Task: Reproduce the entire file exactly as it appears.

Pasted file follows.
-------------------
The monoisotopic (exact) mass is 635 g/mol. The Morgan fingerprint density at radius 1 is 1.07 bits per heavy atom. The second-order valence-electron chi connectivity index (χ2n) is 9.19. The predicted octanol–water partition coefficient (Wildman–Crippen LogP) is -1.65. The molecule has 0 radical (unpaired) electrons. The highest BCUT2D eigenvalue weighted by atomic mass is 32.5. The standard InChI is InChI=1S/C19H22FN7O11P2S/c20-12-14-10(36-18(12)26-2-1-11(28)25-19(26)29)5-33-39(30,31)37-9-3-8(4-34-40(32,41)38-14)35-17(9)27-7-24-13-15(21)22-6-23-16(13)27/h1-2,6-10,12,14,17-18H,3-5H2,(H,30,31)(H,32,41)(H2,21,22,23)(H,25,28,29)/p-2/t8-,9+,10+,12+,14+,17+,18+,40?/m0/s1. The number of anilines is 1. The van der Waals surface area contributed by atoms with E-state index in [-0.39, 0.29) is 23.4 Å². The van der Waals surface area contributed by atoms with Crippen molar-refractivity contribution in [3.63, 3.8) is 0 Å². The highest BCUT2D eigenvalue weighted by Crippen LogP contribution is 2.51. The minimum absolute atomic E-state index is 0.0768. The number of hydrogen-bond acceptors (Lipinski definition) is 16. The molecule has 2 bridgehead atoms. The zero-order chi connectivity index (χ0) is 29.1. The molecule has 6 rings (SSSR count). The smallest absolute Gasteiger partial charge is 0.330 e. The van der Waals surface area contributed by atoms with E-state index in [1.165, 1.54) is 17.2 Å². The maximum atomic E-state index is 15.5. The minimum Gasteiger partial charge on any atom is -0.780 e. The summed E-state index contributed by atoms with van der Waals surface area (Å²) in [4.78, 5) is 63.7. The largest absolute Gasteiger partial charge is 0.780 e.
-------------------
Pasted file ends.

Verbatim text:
The monoisotopic (exact) mass is 635 g/mol. The Morgan fingerprint density at radius 1 is 1.07 bits per heavy atom. The second-order valence-electron chi connectivity index (χ2n) is 9.19. The predicted octanol–water partition coefficient (Wildman–Crippen LogP) is -1.65. The molecule has 0 radical (unpaired) electrons. The highest BCUT2D eigenvalue weighted by atomic mass is 32.5. The standard InChI is InChI=1S/C19H22FN7O11P2S/c20-12-14-10(36-18(12)26-2-1-11(28)25-19(26)29)5-33-39(30,31)37-9-3-8(4-34-40(32,41)38-14)35-17(9)27-7-24-13-15(21)22-6-23-16(13)27/h1-2,6-10,12,14,17-18H,3-5H2,(H,30,31)(H,32,41)(H2,21,22,23)(H,25,28,29)/p-2/t8-,9+,10+,12+,14+,17+,18+,40?/m0/s1. The number of anilines is 1. The van der Waals surface area contributed by atoms with E-state index in [-0.39, 0.29) is 23.4 Å². The van der Waals surface area contributed by atoms with Crippen molar-refractivity contribution in [3.63, 3.8) is 0 Å². The highest BCUT2D eigenvalue weighted by Crippen LogP contribution is 2.51. The minimum absolute atomic E-state index is 0.0768. The number of hydrogen-bond acceptors (Lipinski definition) is 16. The molecule has 2 bridgehead atoms. The zero-order chi connectivity index (χ0) is 29.1. The molecule has 6 rings (SSSR count). The smallest absolute Gasteiger partial charge is 0.330 e. The van der Waals surface area contributed by atoms with E-state index in [1.165, 1.54) is 17.2 Å². The maximum atomic E-state index is 15.5. The minimum Gasteiger partial charge on any atom is -0.780 e. The summed E-state index contributed by atoms with van der Waals surface area (Å²) in [4.78, 5) is 63.7. The largest absolute Gasteiger partial charge is 0.780 e.